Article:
A New York cultural gem, The Frick Collection allows visitors to step back to opulent Millionaire's Row during the Industrial Revolution. Housed in the neoclassical Fifth Avenue mansion of steel baron, Henry Clay Frick, The Frick Collection is one of the most renowned small art museums in the world.
Contrary to the fact that Mr. Frick has been vilified by history for ruthlessness in business dealings, even the earliest plans for the residence demonstrate his intention to bequeath the building and his art to establish a public gallery.
The collection is comprised of Old Master paintings including works by Constable, Goya, Manet, Monet, Rembrandt, Renoir, and Whistler and paintings, sculpture and décor from the Renaissance to the late 19th century with several special exhibitions annually. Designed to have the atmosphere of a private home rather than a public space, the Frick Collection offers visitors an intimate encounter with the exhibits with very few items encased in glass and many of the pieces in the same position as when they were first hung by the Fricks. In an effort to preserve both the accessibility to the artwork and the pieces themselves, The Frick Collection has a strict age restrictions for visitors; children under 10 are not permitted and individuals under 16 must be accompanied by an adult.
A visit to the Frick Collection should take about two hours, but if you choose take advantage of one of the free audio tours which navigates several small, secluded rooms and offers a wealth of insight into the paintings, sculptures and furniture, a visit can easily take up to four hours.
Facts For Your VisitFee: Yes
Open NowHours This Week:
- Monday: Closed
- Tuesday: 10:00 AM – 6:00 PM
- Wednesday: 10:00 AM – 6:00 PM
- Thursday: 10:00 AM – 6:00 PM
- Friday: 10:00 AM – 6:00 PM
- Saturday: 10:00 AM – 6:00 PM
- Sunday: 11:00 AM – 5:00 PM
Address: 1 E 70th St, New York, NY 10021, USA
Phone: (212) 288-0700
Official Website: Frick Collection
|Subway Line||Nearest Station||Walking Time|
|6||68th Street||7 minutes|
How to get to Frick Collection by Subway
Take the 6 train to 68th Street (Hunter College), walk west to 5th Avenue and then north to 70th Street.
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Ratedout of 5
This museum was pretty awesome. I think it’s really neat how it’s set in Henry Frick’s home, which happens to be one of the last gilded age homes remaining in NYC. The architecture of the place is incredible, featuring lots of intricate details. As far as the art collection goes, it’s definitely worth seeing. There are a lot of relevant religious paintings, as well as a few amazing landscape paintings. They also have the Rembrandt, which I believe was the first self-portrait (correct me if I’m wrong, I’m not an art expert). The staff does a good job of keeping everyone safe, and moving around without issue. Overall, a great place for a date night, or some alone time for deep thought (and anything in between!). I should have gotten a picture from outside the building, because it’s a really neat house.
Mac A - 6 days ago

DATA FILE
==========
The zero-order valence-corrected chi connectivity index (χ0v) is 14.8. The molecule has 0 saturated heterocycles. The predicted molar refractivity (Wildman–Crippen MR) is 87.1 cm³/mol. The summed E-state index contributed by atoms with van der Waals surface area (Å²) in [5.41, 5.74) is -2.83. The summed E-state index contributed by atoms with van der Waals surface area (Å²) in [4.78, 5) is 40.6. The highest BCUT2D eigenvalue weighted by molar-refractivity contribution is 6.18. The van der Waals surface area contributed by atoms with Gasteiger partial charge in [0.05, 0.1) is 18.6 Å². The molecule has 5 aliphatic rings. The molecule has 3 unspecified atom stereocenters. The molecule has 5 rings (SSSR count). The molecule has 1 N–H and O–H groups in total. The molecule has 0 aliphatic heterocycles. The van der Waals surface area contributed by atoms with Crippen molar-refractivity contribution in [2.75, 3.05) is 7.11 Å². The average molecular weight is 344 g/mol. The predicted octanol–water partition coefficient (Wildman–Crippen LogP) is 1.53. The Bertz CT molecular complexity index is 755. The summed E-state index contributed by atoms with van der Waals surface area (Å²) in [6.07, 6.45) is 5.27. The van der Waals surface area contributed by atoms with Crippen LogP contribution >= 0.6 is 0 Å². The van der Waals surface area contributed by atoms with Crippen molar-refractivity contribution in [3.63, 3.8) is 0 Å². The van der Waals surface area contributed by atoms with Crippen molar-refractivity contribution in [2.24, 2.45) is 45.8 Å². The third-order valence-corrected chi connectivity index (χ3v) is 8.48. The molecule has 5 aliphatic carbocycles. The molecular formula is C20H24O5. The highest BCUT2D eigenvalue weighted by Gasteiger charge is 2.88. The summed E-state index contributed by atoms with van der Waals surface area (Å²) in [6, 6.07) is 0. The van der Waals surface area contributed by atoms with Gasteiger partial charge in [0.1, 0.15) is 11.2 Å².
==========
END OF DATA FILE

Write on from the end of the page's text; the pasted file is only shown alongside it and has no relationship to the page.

Visited in a weekend with friends. This is a really beautiful Gilded Age mansion filled with an extensive collection of paintings, sculptures and furniture from multiple periods. A bit expensive at $25 per ticket, but a good way to spend an hour or two. The atrium, with plants, a fountain and a skylight is especially peaceful. It's right across from Central Park, so this would definitely be a great idea for a date.
Suzanne Rice - 9 days ago
Wonderful! BUT! Huge problem that the story of the Frick family in the Frick Museum/former home was presented NOWHERE. Here we are in the triumphant final home of Henry Frick and we don’t know who he is, how he rose to such financial and lofty positions, who his wife was, his children.... um you’re missing the other half of the story. We get a full dissertation on the nuances of the painting of a Renoir hand but not two words about the man who and how he accumulated this fine body of work. Partial pleasure.
Sally Mayhill - 19 days ago
This place is incredibly large. It's hard to imagine that Frick Family actually live the way. They are in the process of opening up the second floor so you might have a better idea of how they lived. The artwork in The Frick museum is beyond amazing. Art pieces in the museum that cost over a million dollars in 1917. It definitely is a must see. If you're a little short on money, Wednesdays from 2 to 4 p.m. is pay-what-you-wish.
Josh Bottfeld - 22 days ago
I enjoyed the visit. It's mostly French art and French tourists love to visit and I went with a friend from Paris. I recommend this museum if that's your interest or if you are looking for a place you haven't visited before but I would visit one of the larger museums if I had a choice. They provide at request audio devices for free which I liked. It's a nice walk inside this former mansion. They have a few couches that you are permitted to sit on which gives you the feeling of how it might have actually felt like when it was a house and not a museum. You are only allowed to visit the first floor. No pictures allowed expect for the court yard. We went early on a Saturday and the crowd wasn't too bad but it was raining and by the time we left there was a line to get inside.
Lazaros Samlidis - 1 month ago